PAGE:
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Staff Favorites

A showcase of our most treasured collections selected by VHP staff members. The written descriptions of these veterans’ stories highlight the diversity and dramatic content of our holdings. View additional staff favorites.

Image of Arthur KellerArthur Roland Keller

Go to Arthur Keller's Collection

On November 18, 1974, Arthur Keller, a 75-year-old Marine veteran of World War I, sat down with his daughter Joyce to talk about his war experiences.  As Joyce Keller would later recall about that day, “I asked him for lunch and placed the recorder on a chair under the table (it was large) and the mic among the things on the table after we finished.” The recording begins as a casual conversation, but Joyce Keller deftly turns it into an interview, and Arthur, warming to the task, begins telling stories with very little prompting of his service in France. The result is a vivid description of the waning days of World War I (Keller didn’t arrive in France until the summer of 1918) and the ensuing Occupation.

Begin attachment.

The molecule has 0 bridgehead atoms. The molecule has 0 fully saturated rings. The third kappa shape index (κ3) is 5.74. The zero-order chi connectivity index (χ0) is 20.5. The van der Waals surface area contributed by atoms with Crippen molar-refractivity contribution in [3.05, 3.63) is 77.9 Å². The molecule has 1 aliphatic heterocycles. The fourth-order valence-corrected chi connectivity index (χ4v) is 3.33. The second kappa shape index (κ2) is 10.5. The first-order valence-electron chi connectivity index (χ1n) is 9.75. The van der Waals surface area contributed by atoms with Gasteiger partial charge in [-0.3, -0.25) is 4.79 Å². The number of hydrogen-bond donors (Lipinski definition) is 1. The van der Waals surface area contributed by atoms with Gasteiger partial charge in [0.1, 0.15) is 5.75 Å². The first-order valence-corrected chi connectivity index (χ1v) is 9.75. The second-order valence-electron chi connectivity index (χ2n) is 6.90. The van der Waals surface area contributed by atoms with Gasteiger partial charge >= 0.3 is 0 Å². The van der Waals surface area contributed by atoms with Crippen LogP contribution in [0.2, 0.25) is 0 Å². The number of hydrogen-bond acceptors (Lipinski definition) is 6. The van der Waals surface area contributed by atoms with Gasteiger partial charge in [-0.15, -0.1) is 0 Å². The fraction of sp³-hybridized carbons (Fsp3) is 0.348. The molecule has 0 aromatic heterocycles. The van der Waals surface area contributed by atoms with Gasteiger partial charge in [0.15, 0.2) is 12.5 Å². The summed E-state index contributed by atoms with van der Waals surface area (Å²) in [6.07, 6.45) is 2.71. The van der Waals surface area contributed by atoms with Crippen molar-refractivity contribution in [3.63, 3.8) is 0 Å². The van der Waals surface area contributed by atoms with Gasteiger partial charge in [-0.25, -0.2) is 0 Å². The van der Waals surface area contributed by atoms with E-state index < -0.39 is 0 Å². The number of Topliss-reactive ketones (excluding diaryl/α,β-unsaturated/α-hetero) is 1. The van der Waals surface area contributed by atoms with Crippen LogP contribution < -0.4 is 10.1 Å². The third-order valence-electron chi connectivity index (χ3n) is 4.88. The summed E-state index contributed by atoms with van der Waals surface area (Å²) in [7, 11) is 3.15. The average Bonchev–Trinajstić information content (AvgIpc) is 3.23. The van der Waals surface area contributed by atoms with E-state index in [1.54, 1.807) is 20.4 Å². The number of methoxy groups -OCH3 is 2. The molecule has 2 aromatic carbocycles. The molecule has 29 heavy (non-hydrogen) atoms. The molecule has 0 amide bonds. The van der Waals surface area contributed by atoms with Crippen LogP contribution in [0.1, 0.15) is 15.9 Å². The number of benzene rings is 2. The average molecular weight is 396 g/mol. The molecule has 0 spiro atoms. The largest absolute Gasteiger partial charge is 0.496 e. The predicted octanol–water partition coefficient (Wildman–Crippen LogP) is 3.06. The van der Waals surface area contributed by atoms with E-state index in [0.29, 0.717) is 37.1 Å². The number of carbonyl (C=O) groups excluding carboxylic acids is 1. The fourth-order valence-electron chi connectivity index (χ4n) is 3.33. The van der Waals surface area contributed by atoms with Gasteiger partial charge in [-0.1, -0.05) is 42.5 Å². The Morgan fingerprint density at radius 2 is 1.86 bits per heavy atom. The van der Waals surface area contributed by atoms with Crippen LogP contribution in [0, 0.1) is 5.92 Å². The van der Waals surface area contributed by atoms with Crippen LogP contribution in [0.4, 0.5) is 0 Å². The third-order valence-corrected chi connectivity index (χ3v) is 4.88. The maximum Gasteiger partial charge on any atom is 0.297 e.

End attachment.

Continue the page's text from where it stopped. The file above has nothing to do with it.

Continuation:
Keller is proud to have joined the Marines, but he goes out of his way to commend the other services, noting that the Marines had to borrow uniforms from the Army when it was learned that their own uniforms were almost indistinguishable from those of the German Army. Another smaller enemy were the lice which could only be eradicated when the Marines boiled their uniforms. Keller notes that not all casualties from the war died violently; one day, replacement troops arrived from the U.S., and the next morning several were dead from the influenza epidemic that swept the world that year. During the Occupation, he and a fellow Marine lived in a German village as guests of a family, and over the course of six months, the Americans and their hosts forged a remarkable bond, helped by Keller’s facility with the German language. Coming home so long after the Armistice, Keller still participated in two parades, the more memorable one a Marines-only affair in Washington, DC.

He died in 1980, and in 2007, Joyce Keller attended a lecture by Tom Swope, a frequent interviewer for VHP who lives in northern Ohio. She offered a copy of the interview to Swope to contribute to VHP, which Tom (and we) accepted with gratitude.

Chosen by Tom Wiener, Historian with the Veterans History Project since 2005.

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  The Library of Congress >> American Folklife Center
  April 3, 2009
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